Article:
How to Distinguish from Similar Species: Obelia bidentata has toothed rims on the hydrotheca and older parts of the colony do not turn brown. Obelia geniculata is unbranched and usually lives on brown algae. Clytia spp. have less than 16 tentacles in the medusa and have toothed margins on the hydrotheca. Gonothyraea spp retains the medusae attached to the polyps.
Geographical Range: Alaska to San Diego, and worldwide in temperate zones
Habitat: Common in protected waters attached to pilings, eelgrass, mussels, barnacles, seaweed, or debris and on floats. Uncommon on the open coast.
Biology/Natural History: The reproductive polyps of this species are in urn or club-shaped cups in the angles of the branches. They bud off small medusae (about 0.5 mm diameter when released, grow to about 5 mm). The medusae produce eggs and sperm. A fertilized egg grows into a planula larva. The surface of the branches of the colony often harbors diatoms, the nudibranch Eubranchus olivaceus, the suctorian nudibranch Ephelota, other small hydroids, and caprellid amphipods. The caprellid amphipods may eat diatoms, other creatures, or the Obelia polyps. Eubranchus olivaceus eats Obelia polyps. In Bodega Bay (CA) planula larvae from the medusae settle and begin growing into new colonies in winter, spring, and early summer. Colonies normally grow for 2-3 months.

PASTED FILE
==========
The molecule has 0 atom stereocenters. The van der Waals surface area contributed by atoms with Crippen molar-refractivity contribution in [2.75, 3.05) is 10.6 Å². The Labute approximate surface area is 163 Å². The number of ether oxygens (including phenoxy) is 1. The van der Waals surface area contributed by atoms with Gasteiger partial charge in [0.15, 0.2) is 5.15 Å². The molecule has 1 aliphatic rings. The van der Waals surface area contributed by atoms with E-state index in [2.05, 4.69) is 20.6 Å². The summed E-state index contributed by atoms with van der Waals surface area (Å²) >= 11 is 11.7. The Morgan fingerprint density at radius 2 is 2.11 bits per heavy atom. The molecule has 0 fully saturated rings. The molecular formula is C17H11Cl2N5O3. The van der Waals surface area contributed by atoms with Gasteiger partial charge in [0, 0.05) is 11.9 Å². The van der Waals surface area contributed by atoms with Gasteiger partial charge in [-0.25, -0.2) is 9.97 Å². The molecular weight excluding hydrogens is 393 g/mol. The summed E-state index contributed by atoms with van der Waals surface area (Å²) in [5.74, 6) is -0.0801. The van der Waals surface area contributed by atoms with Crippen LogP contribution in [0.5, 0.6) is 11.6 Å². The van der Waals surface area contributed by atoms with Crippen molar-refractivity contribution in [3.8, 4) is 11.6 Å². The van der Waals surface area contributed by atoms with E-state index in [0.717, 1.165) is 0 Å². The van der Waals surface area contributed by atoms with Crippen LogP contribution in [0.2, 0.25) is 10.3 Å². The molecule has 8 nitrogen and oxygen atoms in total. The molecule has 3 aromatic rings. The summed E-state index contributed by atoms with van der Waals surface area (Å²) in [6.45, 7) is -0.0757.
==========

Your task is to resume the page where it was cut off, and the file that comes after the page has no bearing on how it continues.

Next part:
Flora and Fairbanks, 1966
Kozloff 1987, 1996
General Notes and Observations: Locations, abundances, unusual behaviors:
Authors and Editors of Page:
Dave Cowles (2006): Created original page